Lawmakers bemoan absence of Noem representative at meeting
SIOUX FALLS, S.D. (AP) — A South Dakota legislative committee set aside plans Wednesday to discuss a new proposal to punish so-called “riot boosting” after a representative for Gov. Kristi Noem didn’t attend the meeting.
The Republican governor has proposed new laws that would make it illegal to “urge” or “incite” violent protests ahead of expected opposition to the Keystone XL pipeline construction. Riot-boosting laws have been a sore spot between the governor and the tribes since March, when the Legislature passed bills offered by Noem shortly before the end of the session. Parts of that law were nullified in a settlement with the American Civil Liberties Union in October.
The governor’s recently proposed legislation would clarify the definition of “incitement to riot” to meet constitutional protections of free speech, according to a letter she sent lawmakers last week. The proposed legislation would define riot boosting as actions like “inciting, directing, or threatening” violence by three or more people, and exempts oral and written advocacy that does not urge violence.
Noem’s spokeswoman Kristin Wileman said the governor’s proposal is designed “to protect people, property, and the environment.”
The State-Tribal Relations Committee invited Tribal Relations Secretary Dave Flute to answer questions on Wednesday about the proposal, but he said he had prior commitments and could not attend. Some lawmakers and tribal leaders were rankled by his absence.
Wileman said in an email that Flute “cannot be two places at once.” She said the governor’s staff was monitoring the committee meeting and had asked for input on the legislation from tribes, legislators, and the ACLU.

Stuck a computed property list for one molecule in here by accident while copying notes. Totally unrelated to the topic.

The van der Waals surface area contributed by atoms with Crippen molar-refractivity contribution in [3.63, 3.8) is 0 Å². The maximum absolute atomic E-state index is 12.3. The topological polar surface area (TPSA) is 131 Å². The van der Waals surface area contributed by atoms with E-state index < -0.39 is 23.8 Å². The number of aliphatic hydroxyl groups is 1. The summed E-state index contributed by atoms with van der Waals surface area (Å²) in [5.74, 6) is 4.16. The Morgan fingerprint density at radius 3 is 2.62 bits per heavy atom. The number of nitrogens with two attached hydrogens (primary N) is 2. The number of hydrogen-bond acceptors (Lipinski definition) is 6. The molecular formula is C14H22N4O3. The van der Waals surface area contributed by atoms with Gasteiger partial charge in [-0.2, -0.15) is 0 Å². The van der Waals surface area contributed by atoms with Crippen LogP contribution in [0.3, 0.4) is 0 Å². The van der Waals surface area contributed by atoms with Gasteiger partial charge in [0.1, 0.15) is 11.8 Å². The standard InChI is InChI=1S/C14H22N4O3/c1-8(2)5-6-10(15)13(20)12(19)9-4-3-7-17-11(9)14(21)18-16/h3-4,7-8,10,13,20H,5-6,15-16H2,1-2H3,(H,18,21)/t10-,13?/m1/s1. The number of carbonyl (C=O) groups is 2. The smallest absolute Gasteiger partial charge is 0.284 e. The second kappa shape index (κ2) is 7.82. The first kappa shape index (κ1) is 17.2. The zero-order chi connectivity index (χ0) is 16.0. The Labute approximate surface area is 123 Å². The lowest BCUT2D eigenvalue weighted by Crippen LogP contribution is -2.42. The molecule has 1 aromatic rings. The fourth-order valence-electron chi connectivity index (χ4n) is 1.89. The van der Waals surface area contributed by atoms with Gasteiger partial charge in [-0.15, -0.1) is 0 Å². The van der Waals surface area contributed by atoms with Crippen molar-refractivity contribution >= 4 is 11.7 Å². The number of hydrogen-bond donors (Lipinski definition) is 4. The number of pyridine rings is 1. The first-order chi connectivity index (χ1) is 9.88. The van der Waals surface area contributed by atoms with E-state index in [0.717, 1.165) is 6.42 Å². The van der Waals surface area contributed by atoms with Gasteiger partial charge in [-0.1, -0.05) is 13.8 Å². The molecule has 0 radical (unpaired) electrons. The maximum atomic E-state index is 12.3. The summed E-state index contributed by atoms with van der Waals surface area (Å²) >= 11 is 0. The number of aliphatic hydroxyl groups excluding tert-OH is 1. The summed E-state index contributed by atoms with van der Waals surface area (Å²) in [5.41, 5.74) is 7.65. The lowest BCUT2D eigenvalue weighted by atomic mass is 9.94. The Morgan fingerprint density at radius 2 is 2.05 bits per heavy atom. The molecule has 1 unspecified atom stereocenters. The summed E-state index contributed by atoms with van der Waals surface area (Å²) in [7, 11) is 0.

Some lawmakers were also unhappy that no one from the administration was at the meeting to discuss another proposal that would create an emergency fund for cleanup of any Keystone XL spill.
“As a Republican, I am embarrassed that the leader of my party would not give us any indication as to this bill draft,” said Sen. Lance Russell, R-Hot Springs.
Separately, tribal leaders at the meeting also said they disapproved of plans to have Flute give the State of the Tribes address in January. The speech has been given by a chairman of one of the tribes for the last four years. It is intended to promote cooperation between tribal and state governments.
In November, Flute said he would be giving the address. He was chairman of the Sisseton-Wahpeton Sioux Tribe but left that position before joining Noem’s cabinet.
“I think it’s important to continue that tradition” of a current chairman giving the address, said Harold Frazier, the Cheyenne River Sioux Tribe chairman. “I probably won’t be there if a state employee is giving that address.”
Wileman said the Legislature’s Executive Board requested that Flute give the address and that he has a “broad perspective on the issues facing tribes across the state.” She said he has asked the tribal chairmen and presidents for input on the address.